FCC’s Powell wants to rethink communications policy
July 19, 2004
FCC Chairman Michael Powell has called for a complete rethinking of the nation’s communications policies.
Speaking last week at the Innovation Summit in Palo Alto, CA, Powell said it has become impossible to enforce ancient media rules in a drastically changed communications environment,
CNET News said.
While avoiding a question of whether the FCC would do anything about "indecent" comments spoken by Oprah Winfrey, the chairman lamented the commission’s task of enforcing decency rules handed down in 1962, when television signals were a scarce commodity.
Those rules still apply to broadcast channels today, he noted, even though 80 percent of U.S. homes get their TV from cable or satellite systems that also offer hundred of relatively uncensored channels.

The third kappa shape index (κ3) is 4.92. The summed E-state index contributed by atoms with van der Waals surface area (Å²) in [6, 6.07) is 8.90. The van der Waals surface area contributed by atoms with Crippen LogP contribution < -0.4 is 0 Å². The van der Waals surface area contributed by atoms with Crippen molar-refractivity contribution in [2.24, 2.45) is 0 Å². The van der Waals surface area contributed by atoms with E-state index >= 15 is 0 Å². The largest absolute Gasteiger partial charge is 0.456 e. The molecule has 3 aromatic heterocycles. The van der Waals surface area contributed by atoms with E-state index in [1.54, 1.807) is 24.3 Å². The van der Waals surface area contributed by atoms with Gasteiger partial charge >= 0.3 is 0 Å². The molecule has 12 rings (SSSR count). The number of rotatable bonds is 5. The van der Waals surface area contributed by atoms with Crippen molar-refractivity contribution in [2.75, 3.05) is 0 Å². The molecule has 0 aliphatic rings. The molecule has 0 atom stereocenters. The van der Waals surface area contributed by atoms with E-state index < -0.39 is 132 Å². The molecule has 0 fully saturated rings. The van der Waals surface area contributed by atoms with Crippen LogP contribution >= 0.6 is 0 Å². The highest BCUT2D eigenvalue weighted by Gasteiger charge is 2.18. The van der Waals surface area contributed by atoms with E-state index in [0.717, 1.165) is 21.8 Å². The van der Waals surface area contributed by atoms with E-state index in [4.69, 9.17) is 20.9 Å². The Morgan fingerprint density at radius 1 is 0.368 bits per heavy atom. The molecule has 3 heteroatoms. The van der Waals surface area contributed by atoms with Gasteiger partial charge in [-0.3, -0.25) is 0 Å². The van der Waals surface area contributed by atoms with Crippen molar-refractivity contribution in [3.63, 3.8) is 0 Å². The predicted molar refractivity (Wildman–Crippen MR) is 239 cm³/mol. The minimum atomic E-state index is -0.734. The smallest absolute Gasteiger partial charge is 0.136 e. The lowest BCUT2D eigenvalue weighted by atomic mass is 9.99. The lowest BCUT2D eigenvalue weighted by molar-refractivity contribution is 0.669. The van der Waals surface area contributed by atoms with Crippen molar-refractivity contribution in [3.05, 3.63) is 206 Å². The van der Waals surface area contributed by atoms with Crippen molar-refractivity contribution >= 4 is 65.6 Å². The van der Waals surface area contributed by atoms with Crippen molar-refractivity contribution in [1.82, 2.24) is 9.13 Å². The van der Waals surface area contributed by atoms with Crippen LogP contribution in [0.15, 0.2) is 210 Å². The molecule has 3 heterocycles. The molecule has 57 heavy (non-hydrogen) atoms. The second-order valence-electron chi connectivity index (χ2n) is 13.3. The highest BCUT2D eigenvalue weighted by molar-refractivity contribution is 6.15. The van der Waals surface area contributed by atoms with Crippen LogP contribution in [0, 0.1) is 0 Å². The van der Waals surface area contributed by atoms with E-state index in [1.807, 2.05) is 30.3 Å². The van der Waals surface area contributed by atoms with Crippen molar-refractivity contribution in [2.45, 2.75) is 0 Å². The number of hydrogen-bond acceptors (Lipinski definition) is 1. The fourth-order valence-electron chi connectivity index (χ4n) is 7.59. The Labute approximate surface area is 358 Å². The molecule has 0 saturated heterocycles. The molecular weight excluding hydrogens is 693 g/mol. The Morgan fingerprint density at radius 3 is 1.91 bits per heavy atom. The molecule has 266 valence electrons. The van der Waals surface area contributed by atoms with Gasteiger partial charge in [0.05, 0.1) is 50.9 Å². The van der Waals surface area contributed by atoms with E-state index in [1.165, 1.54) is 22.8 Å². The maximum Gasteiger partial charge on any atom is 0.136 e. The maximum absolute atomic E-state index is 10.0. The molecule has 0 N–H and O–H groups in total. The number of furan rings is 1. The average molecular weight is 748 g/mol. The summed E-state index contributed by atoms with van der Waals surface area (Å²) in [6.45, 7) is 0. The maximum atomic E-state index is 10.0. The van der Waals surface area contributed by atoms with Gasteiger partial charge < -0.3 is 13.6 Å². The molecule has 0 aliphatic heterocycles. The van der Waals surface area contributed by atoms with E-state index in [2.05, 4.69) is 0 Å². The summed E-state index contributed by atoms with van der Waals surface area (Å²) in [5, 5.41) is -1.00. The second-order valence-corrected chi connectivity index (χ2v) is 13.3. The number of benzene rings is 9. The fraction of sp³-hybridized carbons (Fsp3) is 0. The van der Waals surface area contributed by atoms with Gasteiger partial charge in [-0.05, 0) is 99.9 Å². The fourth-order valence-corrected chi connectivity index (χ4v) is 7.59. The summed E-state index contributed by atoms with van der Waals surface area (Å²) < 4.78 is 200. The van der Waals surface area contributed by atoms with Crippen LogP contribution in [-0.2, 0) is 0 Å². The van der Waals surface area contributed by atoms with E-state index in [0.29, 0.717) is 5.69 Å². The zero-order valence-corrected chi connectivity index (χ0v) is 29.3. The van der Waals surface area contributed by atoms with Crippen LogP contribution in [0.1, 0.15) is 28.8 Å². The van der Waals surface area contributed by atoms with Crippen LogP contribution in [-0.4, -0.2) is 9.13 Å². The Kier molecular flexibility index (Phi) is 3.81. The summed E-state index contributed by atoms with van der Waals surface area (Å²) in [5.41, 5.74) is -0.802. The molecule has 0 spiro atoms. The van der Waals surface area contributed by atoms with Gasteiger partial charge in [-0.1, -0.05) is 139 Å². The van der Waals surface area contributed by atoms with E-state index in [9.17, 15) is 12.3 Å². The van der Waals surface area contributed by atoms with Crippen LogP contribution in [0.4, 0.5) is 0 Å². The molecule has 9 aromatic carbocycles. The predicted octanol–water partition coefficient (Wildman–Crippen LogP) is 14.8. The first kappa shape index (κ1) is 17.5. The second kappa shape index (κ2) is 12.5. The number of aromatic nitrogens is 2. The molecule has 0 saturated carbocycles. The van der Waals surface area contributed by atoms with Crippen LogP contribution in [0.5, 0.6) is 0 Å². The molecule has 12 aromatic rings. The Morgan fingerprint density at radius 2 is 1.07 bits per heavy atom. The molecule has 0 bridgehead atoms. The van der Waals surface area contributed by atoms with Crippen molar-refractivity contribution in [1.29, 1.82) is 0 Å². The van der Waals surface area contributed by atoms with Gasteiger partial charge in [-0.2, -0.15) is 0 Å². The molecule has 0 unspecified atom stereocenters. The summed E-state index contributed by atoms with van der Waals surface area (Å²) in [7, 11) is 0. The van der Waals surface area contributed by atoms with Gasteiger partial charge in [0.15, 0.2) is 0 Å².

Leveling out the treatment broadcast and cable channels receive would require significant changes in the law, however, and that’s unlikely to happen any time soon, Powell said.
Powell said several federal communications policies need to be rethought. Existing laws are meant largely to regulate single-purpose networks, such as broadcast and phone lines. With voice, video and other traffic merging on broadband, cable and other networks, that perspective doesn’t work anymore, Powell said.
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